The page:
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Asia led the way for Thai Airways in 2012 and also will in 2013

Airbus forecasts that the Asia-Pacific will dominate the world’s demand for aircraft within the next 20 years, with needs expected to skyrocket to 10,440 jets from today’s 4,300, thanks to growing air travel in the region.

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Thai’s focus on regional markets helped drive the improvement in load factors and profitability compared to its disappointing performance in 2011.

International passenger revenues within the Asia region increased by 13% in 2012 to THB65.74 billion (USD2.21 billion) while revenues in intercontinental markets (includes Australia and New Zealand) dropped by 4% to THB53.88 billion (USD1.18 billion). Domestic revenues were up 6% to THB14.69 billion (USD494 million).

Airbus forecasts that the Asia-Pacific will dominate the world’s demand for aircraft within the next 20 years, with needs expected to skyrocket to 10,440 jets from today’s 4,300, thanks to growing air travel in the region.

Asia-Pacific will dominate the world’s demand for aircraft within the next 20 years

Airbus forecasts that the Asia-Pacific will dominate the world’s demand for aircraft within the next 20 years, with needs expected to skyrocket to 10,440 jets from today’s 4,300, thanks to growing air travel in the region

John Leahy, Airbus’ Chief Operating Customer Officer, said in Singapore on Monday that being valued at US$1.6 trillion, the 10,440 jets represent 35 per cent of global deliveries expected over the next two decades and the aircraft value embodies 40 per cent of the global market. Among the number of predicted fleets, 3,800 would be wide-body and fuel-efficient aircrafts.

“The Asia-Pacific market is where the action will be in the air transport market over the next 20 years. Growing economies, bigger cities and increasing wealth will see more people flying, driving the need for larger and more efficient aircraft,” John said in a statement sent to The Jakarta Post on Tuesday.

Read more: Asia-Pacific to lead global aircraft market – Business – Thailand Business News

Thai Airways mainline reported a 5.5ppt improvement in load factors on regional international routes to 75.7% on a 17% increase in RPKs.

Thai Smile reported an 82.3% load factor on its only international route, Bangkok-Macau.

Thai Airways mainline also saw a 4.5ppt improvement in load factor on domestic routes to 76.7% as RPKs increased by 4% while Thai Smile recorded an 81.6% domestic load factor in its first year of operation.

Australia also performed well, with Thai’s load factor surging 10.5ppt to 77.7% on a 13% increase in RPKs. Thai will likely expand further in Australia, where it serves four destinations with 39 weekly return flights, as part of its increased focus on the Asia-Pacific region.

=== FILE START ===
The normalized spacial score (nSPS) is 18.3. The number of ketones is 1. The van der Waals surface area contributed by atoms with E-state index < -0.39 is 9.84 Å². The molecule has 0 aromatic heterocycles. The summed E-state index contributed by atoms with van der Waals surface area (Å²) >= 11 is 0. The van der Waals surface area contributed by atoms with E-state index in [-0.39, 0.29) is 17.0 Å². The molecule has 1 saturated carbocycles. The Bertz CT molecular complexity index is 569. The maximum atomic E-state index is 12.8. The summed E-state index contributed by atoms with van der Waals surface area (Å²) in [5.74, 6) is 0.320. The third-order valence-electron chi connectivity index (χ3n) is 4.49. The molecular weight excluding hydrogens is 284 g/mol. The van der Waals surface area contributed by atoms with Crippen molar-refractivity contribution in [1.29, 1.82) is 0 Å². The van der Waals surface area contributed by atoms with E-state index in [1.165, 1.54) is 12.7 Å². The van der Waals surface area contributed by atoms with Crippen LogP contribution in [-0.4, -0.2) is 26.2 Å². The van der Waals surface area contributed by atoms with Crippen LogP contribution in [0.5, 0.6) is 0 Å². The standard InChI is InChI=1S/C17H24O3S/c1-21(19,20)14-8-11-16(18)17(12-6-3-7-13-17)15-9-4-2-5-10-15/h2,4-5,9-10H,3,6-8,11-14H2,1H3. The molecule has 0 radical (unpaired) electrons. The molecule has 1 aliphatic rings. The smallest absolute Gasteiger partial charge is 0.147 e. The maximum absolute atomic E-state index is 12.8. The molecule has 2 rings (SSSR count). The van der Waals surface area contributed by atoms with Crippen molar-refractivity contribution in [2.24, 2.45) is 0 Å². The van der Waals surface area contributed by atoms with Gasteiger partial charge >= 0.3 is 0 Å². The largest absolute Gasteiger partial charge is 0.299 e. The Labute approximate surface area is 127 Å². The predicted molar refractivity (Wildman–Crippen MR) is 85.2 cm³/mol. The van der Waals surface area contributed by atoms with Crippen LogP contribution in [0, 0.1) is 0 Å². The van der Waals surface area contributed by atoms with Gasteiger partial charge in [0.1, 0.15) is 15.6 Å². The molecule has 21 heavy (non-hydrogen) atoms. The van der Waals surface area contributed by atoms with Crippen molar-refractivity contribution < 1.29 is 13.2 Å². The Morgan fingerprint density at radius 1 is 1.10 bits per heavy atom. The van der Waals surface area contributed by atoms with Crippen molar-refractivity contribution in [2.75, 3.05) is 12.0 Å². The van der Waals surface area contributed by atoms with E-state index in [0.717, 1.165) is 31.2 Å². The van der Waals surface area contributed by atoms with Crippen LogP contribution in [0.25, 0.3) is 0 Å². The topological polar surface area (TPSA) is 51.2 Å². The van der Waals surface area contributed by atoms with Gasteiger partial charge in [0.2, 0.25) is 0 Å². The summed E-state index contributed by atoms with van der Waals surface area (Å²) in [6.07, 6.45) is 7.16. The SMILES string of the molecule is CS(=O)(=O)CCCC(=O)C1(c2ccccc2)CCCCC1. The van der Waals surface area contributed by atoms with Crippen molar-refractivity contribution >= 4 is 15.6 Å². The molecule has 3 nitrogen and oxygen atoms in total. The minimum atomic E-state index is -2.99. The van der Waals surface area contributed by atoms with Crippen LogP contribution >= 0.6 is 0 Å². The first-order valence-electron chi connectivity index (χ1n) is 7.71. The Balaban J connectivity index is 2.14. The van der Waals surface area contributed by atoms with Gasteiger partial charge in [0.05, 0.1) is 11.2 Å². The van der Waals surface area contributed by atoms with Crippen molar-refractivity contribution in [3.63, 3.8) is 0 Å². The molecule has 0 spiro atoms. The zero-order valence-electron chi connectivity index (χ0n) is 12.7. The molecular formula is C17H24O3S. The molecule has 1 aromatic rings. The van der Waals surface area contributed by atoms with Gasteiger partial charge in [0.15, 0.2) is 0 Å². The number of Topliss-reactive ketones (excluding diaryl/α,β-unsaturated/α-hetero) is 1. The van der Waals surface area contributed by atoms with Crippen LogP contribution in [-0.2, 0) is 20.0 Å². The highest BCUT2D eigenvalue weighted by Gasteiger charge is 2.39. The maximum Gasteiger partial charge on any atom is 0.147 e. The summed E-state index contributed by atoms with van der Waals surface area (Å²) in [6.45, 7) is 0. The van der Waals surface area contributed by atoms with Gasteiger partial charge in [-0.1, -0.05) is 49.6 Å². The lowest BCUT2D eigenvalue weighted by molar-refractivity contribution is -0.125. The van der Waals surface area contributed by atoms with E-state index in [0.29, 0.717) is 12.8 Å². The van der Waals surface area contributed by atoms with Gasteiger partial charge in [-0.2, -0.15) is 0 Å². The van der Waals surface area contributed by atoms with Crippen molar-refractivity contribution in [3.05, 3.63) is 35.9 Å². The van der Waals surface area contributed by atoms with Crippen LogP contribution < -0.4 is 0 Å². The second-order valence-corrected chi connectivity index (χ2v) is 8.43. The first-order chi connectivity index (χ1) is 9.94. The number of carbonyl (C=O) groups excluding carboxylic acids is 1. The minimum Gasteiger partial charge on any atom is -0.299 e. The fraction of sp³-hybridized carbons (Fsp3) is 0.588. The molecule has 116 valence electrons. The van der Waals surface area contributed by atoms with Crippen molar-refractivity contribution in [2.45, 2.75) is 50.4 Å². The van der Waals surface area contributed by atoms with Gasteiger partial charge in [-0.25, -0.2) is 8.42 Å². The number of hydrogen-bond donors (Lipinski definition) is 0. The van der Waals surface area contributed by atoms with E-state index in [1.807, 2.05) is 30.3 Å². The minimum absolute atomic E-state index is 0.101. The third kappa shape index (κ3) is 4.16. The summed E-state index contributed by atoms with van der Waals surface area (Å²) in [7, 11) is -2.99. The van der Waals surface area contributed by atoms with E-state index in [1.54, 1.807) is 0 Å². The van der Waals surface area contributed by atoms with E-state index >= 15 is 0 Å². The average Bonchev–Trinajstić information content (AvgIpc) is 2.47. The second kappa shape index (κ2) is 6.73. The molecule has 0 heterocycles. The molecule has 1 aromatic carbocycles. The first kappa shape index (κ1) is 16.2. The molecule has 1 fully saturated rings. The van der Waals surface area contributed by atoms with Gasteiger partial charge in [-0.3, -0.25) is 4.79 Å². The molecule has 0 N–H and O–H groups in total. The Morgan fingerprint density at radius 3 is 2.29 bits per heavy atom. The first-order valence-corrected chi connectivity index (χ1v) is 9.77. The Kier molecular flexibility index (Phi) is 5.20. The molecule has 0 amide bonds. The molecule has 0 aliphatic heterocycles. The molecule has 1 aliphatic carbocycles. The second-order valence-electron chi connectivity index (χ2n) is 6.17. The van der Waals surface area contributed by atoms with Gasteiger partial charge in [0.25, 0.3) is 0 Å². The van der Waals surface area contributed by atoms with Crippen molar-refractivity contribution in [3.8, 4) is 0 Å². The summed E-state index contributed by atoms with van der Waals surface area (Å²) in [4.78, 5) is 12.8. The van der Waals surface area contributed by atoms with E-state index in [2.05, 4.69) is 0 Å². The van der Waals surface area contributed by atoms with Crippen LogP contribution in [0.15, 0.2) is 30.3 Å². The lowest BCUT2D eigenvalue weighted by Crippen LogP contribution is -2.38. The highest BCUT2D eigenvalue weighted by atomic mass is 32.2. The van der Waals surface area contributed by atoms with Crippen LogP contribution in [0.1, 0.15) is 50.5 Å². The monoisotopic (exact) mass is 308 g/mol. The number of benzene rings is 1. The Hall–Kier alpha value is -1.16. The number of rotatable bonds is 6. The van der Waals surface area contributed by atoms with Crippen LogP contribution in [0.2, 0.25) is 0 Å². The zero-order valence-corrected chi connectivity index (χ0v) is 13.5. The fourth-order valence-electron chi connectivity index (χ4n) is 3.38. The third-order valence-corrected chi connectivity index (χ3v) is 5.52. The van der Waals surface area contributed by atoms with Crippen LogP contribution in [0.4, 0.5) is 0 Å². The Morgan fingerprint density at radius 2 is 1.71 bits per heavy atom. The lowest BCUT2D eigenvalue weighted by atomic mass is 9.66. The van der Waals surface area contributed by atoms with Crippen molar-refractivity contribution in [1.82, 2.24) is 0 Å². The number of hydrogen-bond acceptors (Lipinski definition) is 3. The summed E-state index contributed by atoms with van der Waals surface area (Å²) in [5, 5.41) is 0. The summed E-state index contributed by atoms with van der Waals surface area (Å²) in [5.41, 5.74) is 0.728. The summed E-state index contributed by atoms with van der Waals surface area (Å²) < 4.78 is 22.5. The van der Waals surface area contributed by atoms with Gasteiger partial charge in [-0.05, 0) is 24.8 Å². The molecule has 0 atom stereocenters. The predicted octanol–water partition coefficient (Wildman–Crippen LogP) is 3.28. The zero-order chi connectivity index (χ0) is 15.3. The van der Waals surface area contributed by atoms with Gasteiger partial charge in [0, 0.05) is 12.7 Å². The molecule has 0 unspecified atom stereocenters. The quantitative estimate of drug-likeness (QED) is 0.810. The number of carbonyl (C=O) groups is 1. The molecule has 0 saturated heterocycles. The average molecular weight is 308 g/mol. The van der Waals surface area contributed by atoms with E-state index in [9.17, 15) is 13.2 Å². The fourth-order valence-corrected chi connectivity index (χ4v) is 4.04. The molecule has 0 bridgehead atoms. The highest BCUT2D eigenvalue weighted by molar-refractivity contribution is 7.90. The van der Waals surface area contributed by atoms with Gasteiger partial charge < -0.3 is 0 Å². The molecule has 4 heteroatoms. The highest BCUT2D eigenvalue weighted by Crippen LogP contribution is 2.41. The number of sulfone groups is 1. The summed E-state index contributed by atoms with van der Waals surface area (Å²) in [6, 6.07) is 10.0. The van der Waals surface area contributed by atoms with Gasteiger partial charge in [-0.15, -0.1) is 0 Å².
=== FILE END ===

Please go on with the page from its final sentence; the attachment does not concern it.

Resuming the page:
Thai is well positioned to take advantage of rapid growth in the Australia-Asia market but this is also a market being aggressively targeted by Qantas and the new Singapore Airlines-Virgin Australia combination. Both Qantas and its partner Emirates, which is by far the largest non-Asian carrier at Bangkok, serve Bangkok from Sydney.

The airline made an impressive passenger load factor (PLF) in 2012 – the highest in five years – at an average utilisation of 76.6 per cent, representing an increase from 70.4 per cent in the preceding year.

PLF is a measure to calculate the average occupancy on various routes of an airline.   Of THAI’s Bt213.53 billion revenue last year, Bt8.248 billion was from Nok Air’s operations, Bt1.584 billion from profit in purchasing the Nok Air business, and Bt10.042 billion from operating revenue.
Read more: Thai Airways shows profit over Bt6 billion ($200mln) 
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Thai impacted by economic downturn in Europe

On European routes Thai managed to improve its load factor by 5.6ppt to 77.4%. But RPKs were up only 2% and Thai had to rely heavily on promotions to keep its flights to Europe full. Thai has warned that it expects continued weak travel demand to and from Europe. In a Jan-2013 presentation, Thai said yields on European flights were below target in 2012 and it continues to offer promotions for travel over the next three to six months.

Thai relies heavily on inbound traffic, making it more exposed to the economic downturn in Europe than other Asian carries. The weak economic conditions in Europe were bad timing for Thai in that the carrier took delivery in 2012 of its first batch of three A380s. After initially operating the A380 on regional routes, Thai began operating its new flagship aircraft on Bangkok-Frankfurt in Dec-2012 after taking delivery of its second and third aircraft.

Thai Airways will take delivery of its last three A380s in 2013, with one aircraft slated to come in Mar-2013, one in Oct-2013 and one in Nov-2013. Thai plans to use the fourth aircraft to begin A380 operations on the Bangkok-Paris route from 30-Mar-2013. It will continue to use the A380 to Hong Kong and Tokyo, illustrating the importance of regional routes. See related article: Malaysia Airlines and Thai Airways focus on Europe rather than Australia with A380s Read More

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